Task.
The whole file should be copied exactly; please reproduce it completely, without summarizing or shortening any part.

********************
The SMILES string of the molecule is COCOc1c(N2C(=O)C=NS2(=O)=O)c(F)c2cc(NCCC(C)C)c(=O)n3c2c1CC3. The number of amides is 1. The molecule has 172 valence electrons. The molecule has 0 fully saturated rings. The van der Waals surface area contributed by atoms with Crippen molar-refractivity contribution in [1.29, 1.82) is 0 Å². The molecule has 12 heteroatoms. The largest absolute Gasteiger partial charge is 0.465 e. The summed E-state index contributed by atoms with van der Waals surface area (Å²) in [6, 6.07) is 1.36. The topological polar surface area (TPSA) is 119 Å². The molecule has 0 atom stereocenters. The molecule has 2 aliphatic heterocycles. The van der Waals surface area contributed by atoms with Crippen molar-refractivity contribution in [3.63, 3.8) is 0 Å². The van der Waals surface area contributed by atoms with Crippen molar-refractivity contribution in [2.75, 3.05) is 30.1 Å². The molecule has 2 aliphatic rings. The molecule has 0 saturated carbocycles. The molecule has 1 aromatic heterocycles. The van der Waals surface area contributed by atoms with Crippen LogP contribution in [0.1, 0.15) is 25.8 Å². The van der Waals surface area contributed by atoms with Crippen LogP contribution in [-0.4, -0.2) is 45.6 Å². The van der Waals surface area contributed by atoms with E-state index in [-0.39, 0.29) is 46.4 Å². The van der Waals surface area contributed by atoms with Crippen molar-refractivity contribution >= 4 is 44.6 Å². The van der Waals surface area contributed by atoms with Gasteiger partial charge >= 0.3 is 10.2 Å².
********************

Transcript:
The SMILES string of the molecule is COCOc1c(N2C(=O)C=NS2(=O)=O)c(F)c2cc(NCCC(C)C)c(=O)n3c2c1CC3. The number of amides is 1. The molecule has 172 valence electrons. The molecule has 0 fully saturated rings. The van der Waals surface area contributed by atoms with Crippen molar-refractivity contribution in [1.29, 1.82) is 0 Å². The molecule has 12 heteroatoms. The largest absolute Gasteiger partial charge is 0.465 e. The summed E-state index contributed by atoms with van der Waals surface area (Å²) in [6, 6.07) is 1.36. The topological polar surface area (TPSA) is 119 Å². The molecule has 0 atom stereocenters. The molecule has 2 aliphatic heterocycles. The van der Waals surface area contributed by atoms with Crippen molar-refractivity contribution in [3.63, 3.8) is 0 Å². The van der Waals surface area contributed by atoms with Crippen molar-refractivity contribution in [2.75, 3.05) is 30.1 Å². The molecule has 2 aliphatic rings. The molecule has 0 saturated carbocycles. The molecule has 1 aromatic heterocycles. The van der Waals surface area contributed by atoms with Crippen LogP contribution in [0.1, 0.15) is 25.8 Å². The van der Waals surface area contributed by atoms with Crippen LogP contribution in [-0.4, -0.2) is 45.6 Å². The van der Waals surface area contributed by atoms with E-state index in [-0.39, 0.29) is 46.4 Å². The van der Waals surface area contributed by atoms with Crippen molar-refractivity contribution >= 4 is 44.6 Å². The van der Waals surface area contributed by atoms with Gasteiger partial charge >= 0.3 is 10.2 Å².